After the lesson concluded, we met with Donna Skinner, the main English teacher and leader of the school’s improvement over recent years. Born in Bermuda, she became an educational consultant in Florida and owned five private schools before moving to Panama. She volunteers one day a week at the school, teaching the 4th-6th grade classroom. She explained to us how she got more than $20,000 in grants and private donations to provide the school with amenities Americans take for granted: desks, chalk, air conditioning, and windows to name a few. She contracted workers to build the playground and expand the school to add two more classrooms.
    
    [caption id="attachment_7919" align="aligncenter" width="600" caption="Ben and the class of Boca Chica's little school."]Ben and the class, Boca Chica's little school[/caption]
    
    The school consists of three classes: kindergarten, grades 1-3, and grades 4-6. This means the kids will stay in the same class, learning the same content, for three years at a time. They’re expected to come out of elementary school with basic reading and writing skills. The closest middle school is 30 minutes away, the closest high school an hour. Only a small percentage of the population makes it that far, and Donna has no recollection of anyone attending college.
    
    These factors have no bearing on the fact that these children are as impressionable as they are adorable. We walked around town after school got out and saw them running through the neighborhoods. ‘Señor B, Señor B, hello!’ they would yell. They learned that today. One lesson is all it takes to have a positive impact. Should you have the opportunity, try it for yourself and find out there’s way more to education than what goes on in the classroom.
    

    Boca Chica schoolchildren

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    [ID] => 7900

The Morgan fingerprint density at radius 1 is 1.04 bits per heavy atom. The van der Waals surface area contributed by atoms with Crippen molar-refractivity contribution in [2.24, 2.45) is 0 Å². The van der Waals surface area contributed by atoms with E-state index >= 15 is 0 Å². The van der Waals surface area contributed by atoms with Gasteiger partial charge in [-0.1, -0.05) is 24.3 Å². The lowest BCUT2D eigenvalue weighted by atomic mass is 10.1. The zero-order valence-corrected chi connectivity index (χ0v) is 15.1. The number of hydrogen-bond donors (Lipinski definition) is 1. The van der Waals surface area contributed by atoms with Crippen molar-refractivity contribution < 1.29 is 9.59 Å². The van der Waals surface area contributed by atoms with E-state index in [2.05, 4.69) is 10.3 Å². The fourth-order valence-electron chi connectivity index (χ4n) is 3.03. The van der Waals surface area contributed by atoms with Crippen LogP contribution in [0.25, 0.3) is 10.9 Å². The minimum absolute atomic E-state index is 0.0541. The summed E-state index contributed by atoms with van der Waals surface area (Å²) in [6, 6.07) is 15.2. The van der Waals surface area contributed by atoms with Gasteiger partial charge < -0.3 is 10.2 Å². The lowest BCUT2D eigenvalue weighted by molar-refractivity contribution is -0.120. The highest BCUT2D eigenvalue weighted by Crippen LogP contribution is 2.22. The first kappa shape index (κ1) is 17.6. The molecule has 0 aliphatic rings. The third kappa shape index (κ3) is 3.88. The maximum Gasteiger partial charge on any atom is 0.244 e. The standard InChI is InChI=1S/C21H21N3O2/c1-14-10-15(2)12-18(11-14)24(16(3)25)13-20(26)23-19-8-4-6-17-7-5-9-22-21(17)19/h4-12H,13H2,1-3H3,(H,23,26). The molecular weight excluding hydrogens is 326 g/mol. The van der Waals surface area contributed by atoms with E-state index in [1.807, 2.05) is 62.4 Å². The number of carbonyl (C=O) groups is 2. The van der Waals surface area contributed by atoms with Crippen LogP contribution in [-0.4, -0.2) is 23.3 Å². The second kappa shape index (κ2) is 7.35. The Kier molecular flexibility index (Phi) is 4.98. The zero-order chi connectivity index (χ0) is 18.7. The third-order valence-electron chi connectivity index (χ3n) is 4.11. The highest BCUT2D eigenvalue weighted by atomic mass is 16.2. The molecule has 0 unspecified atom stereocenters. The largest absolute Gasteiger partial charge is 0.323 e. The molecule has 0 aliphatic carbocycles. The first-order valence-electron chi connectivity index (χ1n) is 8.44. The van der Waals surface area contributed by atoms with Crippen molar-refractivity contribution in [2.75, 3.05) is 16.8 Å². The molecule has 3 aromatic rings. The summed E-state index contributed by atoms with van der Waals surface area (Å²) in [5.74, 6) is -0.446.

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    [post_content] => While seeing Panama’s sights and enjoying the Isla Palenque tropics always has its upsides, we wanted to involve ourselves in the community. We made our way to Boca Chica’s elementary school today to teach English. For those planning an extended stay or move to Palenque, this easy-to-arrange experience holds rewards in all directions.

The school blends in with the rest of the town, standing out with a few colorful decorations in the front and a basketball court on the side. Exit the Boca Chica dock, walk up the main road, take a right at the restaurant, a left once the road ends, and you’re there. The principal, one of the two full-time faculty, unlocked the gate and let us in.

“Bueno!” the kids screamed. They had no idea we were coming, but the look on their faces allowed no doubt of their excitement.

I happen to be an elementary school teacher in the US, teaching a mostly-Hispanic population. Granted, the vast majority of my 5th graders knew English while this primary class didn’t know one word. A lot of work to be done; very little time to do it.

We covered the alphabet, basic greetings like ‘hello’ and ‘nice to meet you,’ and the numbers 0-10. The kids lit up with enthusiasm, sometimes shouting to the point where I had to quiet them down. They loved the concept of being on camera as well, often crowding around Luke to see themselves on screen. We had two hours with them, leading a number of activities and getting a feel for how the children go about life in this small town.

After the lesson concluded, we met with Donna Skinner, the main English teacher and leader of the school’s improvement over recent years. Born in Bermuda, she became an educational consultant in Florida and owned five private schools before moving to Panama. She volunteers one day a week at the school, teaching the 4th-6th grade classroom. She explained to us how she got more than $20,000 in grants and private donations to provide the school with amenities Americans take for granted: desks, chalk, air conditioning, and windows to name a few. She contracted workers to build the playground and expand the school to add two more classrooms.

[caption id="attachment_7919" align="aligncenter" width="600" caption="Ben and the class of Boca Chica's little school."]Ben and the class, Boca Chica's little school[/caption]

The school consists of three classes: kindergarten, grades 1-3, and grades 4-6. This means the kids will stay in the same class, learning the same content, for three years at a time. They’re expected to come out of elementary school with basic reading and writing skills. The closest middle school is 30 minutes away, the closest high school an hour. Only a small percentage of the population makes it that far, and Donna has no recollection of anyone attending college.

These factors have no bearing on the fact that these children are as impressionable as they are adorable. We walked around town after school got out and saw them running through the neighborhoods. ‘Señor B, Señor B, hello!’ they would yell. They learned that today. One lesson is all it takes to have a positive impact. Should you have the opportunity, try it for yourself and find out there’s way more to education than what goes on in the classroom.

Boca Chica schoolchildren